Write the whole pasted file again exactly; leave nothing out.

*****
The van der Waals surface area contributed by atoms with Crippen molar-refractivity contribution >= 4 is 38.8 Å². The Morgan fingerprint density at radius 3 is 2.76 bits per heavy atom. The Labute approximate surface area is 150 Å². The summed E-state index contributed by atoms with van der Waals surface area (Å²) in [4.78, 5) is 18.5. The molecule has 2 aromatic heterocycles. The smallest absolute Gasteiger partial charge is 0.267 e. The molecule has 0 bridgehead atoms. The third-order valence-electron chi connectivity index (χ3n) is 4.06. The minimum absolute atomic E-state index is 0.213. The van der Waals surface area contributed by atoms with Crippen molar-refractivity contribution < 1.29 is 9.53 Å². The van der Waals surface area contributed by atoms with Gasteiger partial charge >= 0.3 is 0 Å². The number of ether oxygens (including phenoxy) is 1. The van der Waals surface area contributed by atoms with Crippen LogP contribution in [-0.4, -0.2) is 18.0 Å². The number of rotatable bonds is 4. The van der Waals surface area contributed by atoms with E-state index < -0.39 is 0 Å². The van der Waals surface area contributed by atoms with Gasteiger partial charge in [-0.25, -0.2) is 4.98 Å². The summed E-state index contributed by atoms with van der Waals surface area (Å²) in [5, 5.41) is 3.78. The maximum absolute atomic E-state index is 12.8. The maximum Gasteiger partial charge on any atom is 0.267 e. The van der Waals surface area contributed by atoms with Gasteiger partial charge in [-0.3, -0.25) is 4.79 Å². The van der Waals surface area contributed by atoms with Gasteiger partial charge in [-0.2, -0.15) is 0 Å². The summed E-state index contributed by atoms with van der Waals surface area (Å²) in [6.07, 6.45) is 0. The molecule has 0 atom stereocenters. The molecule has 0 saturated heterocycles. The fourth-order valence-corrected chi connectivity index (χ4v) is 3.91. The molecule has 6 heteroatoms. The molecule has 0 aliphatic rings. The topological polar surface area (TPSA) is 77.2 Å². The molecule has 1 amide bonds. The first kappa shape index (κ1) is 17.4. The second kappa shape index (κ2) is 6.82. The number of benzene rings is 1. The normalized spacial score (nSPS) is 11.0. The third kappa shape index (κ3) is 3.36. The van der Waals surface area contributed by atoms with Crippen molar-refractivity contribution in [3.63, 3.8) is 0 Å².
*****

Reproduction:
The van der Waals surface area contributed by atoms with Crippen molar-refractivity contribution >= 4 is 38.8 Å². The Morgan fingerprint density at radius 3 is 2.76 bits per heavy atom. The Labute approximate surface area is 150 Å². The summed E-state index contributed by atoms with van der Waals surface area (Å²) in [4.78, 5) is 18.5. The molecule has 2 aromatic heterocycles. The smallest absolute Gasteiger partial charge is 0.267 e. The molecule has 0 bridgehead atoms. The third-order valence-electron chi connectivity index (χ3n) is 4.06. The minimum absolute atomic E-state index is 0.213. The van der Waals surface area contributed by atoms with Crippen molar-refractivity contribution < 1.29 is 9.53 Å². The van der Waals surface area contributed by atoms with Gasteiger partial charge >= 0.3 is 0 Å². The number of ether oxygens (including phenoxy) is 1. The van der Waals surface area contributed by atoms with Crippen LogP contribution in [-0.4, -0.2) is 18.0 Å². The number of rotatable bonds is 4. The van der Waals surface area contributed by atoms with E-state index < -0.39 is 0 Å². The van der Waals surface area contributed by atoms with Gasteiger partial charge in [-0.25, -0.2) is 4.98 Å². The summed E-state index contributed by atoms with van der Waals surface area (Å²) in [5, 5.41) is 3.78. The maximum absolute atomic E-state index is 12.8. The maximum Gasteiger partial charge on any atom is 0.267 e. The van der Waals surface area contributed by atoms with Gasteiger partial charge in [-0.3, -0.25) is 4.79 Å². The van der Waals surface area contributed by atoms with Gasteiger partial charge in [-0.2, -0.15) is 0 Å². The summed E-state index contributed by atoms with van der Waals surface area (Å²) in [6.07, 6.45) is 0. The molecule has 0 atom stereocenters. The molecule has 0 saturated heterocycles. The fourth-order valence-corrected chi connectivity index (χ4v) is 3.91. The molecule has 6 heteroatoms. The molecule has 0 aliphatic rings. The topological polar surface area (TPSA) is 77.2 Å². The molecule has 1 amide bonds. The first kappa shape index (κ1) is 17.4. The second kappa shape index (κ2) is 6.82. The number of benzene rings is 1. The normalized spacial score (nSPS) is 11.0. The third kappa shape index (κ3) is 3.36. The van der Waals surface area contributed by atoms with Crippen molar-refractivity contribution in [3.63, 3.8) is 0 Å².